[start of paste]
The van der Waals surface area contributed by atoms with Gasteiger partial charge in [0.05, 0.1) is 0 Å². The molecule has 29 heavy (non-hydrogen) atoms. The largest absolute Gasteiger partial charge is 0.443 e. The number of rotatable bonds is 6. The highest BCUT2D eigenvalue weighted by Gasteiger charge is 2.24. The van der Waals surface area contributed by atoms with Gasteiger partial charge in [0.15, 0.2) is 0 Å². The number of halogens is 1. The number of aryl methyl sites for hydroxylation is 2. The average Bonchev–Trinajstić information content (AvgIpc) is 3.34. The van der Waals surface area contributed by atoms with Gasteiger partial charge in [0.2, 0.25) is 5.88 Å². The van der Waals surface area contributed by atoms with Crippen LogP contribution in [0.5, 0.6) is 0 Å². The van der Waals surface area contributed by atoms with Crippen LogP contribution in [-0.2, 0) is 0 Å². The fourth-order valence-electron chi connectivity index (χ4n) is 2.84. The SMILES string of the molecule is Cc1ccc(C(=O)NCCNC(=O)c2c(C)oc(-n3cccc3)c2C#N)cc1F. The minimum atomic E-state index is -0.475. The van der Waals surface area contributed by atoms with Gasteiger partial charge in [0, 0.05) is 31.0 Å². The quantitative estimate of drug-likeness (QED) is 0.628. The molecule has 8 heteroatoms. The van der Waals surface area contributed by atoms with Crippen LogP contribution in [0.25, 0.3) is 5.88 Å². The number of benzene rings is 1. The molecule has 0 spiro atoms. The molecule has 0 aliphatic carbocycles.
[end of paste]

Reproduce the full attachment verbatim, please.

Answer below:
The van der Waals surface area contributed by atoms with Gasteiger partial charge in [0.05, 0.1) is 0 Å². The molecule has 29 heavy (non-hydrogen) atoms. The largest absolute Gasteiger partial charge is 0.443 e. The number of rotatable bonds is 6. The highest BCUT2D eigenvalue weighted by Gasteiger charge is 2.24. The van der Waals surface area contributed by atoms with Gasteiger partial charge in [0.15, 0.2) is 0 Å². The number of halogens is 1. The number of aryl methyl sites for hydroxylation is 2. The average Bonchev–Trinajstić information content (AvgIpc) is 3.34. The van der Waals surface area contributed by atoms with Gasteiger partial charge in [0.2, 0.25) is 5.88 Å². The van der Waals surface area contributed by atoms with Crippen LogP contribution in [0.5, 0.6) is 0 Å². The van der Waals surface area contributed by atoms with Crippen LogP contribution in [-0.2, 0) is 0 Å². The fourth-order valence-electron chi connectivity index (χ4n) is 2.84. The SMILES string of the molecule is Cc1ccc(C(=O)NCCNC(=O)c2c(C)oc(-n3cccc3)c2C#N)cc1F. The minimum atomic E-state index is -0.475. The van der Waals surface area contributed by atoms with Gasteiger partial charge in [0, 0.05) is 31.0 Å². The quantitative estimate of drug-likeness (QED) is 0.628. The molecule has 8 heteroatoms. The van der Waals surface area contributed by atoms with Crippen LogP contribution in [0.25, 0.3) is 5.88 Å². The number of benzene rings is 1. The molecule has 0 spiro atoms. The molecule has 0 aliphatic carbocycles.